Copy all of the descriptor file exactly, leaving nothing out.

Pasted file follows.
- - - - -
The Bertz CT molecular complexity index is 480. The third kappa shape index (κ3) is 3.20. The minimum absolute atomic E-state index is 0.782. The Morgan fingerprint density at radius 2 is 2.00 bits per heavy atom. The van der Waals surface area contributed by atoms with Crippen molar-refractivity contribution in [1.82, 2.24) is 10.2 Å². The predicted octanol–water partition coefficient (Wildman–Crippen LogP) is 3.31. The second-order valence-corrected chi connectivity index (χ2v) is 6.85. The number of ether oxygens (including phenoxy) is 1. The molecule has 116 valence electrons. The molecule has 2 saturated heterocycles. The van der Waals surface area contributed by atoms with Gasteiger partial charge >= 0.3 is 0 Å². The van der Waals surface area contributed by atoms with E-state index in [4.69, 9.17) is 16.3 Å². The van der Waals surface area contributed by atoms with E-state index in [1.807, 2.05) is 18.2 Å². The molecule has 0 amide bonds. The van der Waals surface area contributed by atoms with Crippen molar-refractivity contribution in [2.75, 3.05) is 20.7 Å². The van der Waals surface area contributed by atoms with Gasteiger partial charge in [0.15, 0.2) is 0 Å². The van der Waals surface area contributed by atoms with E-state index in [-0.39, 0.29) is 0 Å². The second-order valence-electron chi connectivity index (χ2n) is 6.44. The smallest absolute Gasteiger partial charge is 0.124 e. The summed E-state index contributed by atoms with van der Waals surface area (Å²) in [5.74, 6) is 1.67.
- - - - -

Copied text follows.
The Bertz CT molecular complexity index is 480. The third kappa shape index (κ3) is 3.20. The minimum absolute atomic E-state index is 0.782. The Morgan fingerprint density at radius 2 is 2.00 bits per heavy atom. The van der Waals surface area contributed by atoms with Crippen molar-refractivity contribution in [1.82, 2.24) is 10.2 Å². The predicted octanol–water partition coefficient (Wildman–Crippen LogP) is 3.31. The second-order valence-corrected chi connectivity index (χ2v) is 6.85. The number of ether oxygens (including phenoxy) is 1. The molecule has 116 valence electrons. The molecule has 2 saturated heterocycles. The van der Waals surface area contributed by atoms with Gasteiger partial charge >= 0.3 is 0 Å². The van der Waals surface area contributed by atoms with E-state index in [4.69, 9.17) is 16.3 Å². The van der Waals surface area contributed by atoms with E-state index in [1.807, 2.05) is 18.2 Å². The molecule has 0 amide bonds. The van der Waals surface area contributed by atoms with Crippen molar-refractivity contribution in [2.75, 3.05) is 20.7 Å². The van der Waals surface area contributed by atoms with Gasteiger partial charge in [0.15, 0.2) is 0 Å². The van der Waals surface area contributed by atoms with E-state index in [-0.39, 0.29) is 0 Å². The second-order valence-electron chi connectivity index (χ2n) is 6.44. The smallest absolute Gasteiger partial charge is 0.124 e. The summed E-state index contributed by atoms with van der Waals surface area (Å²) in [5.74, 6) is 1.67.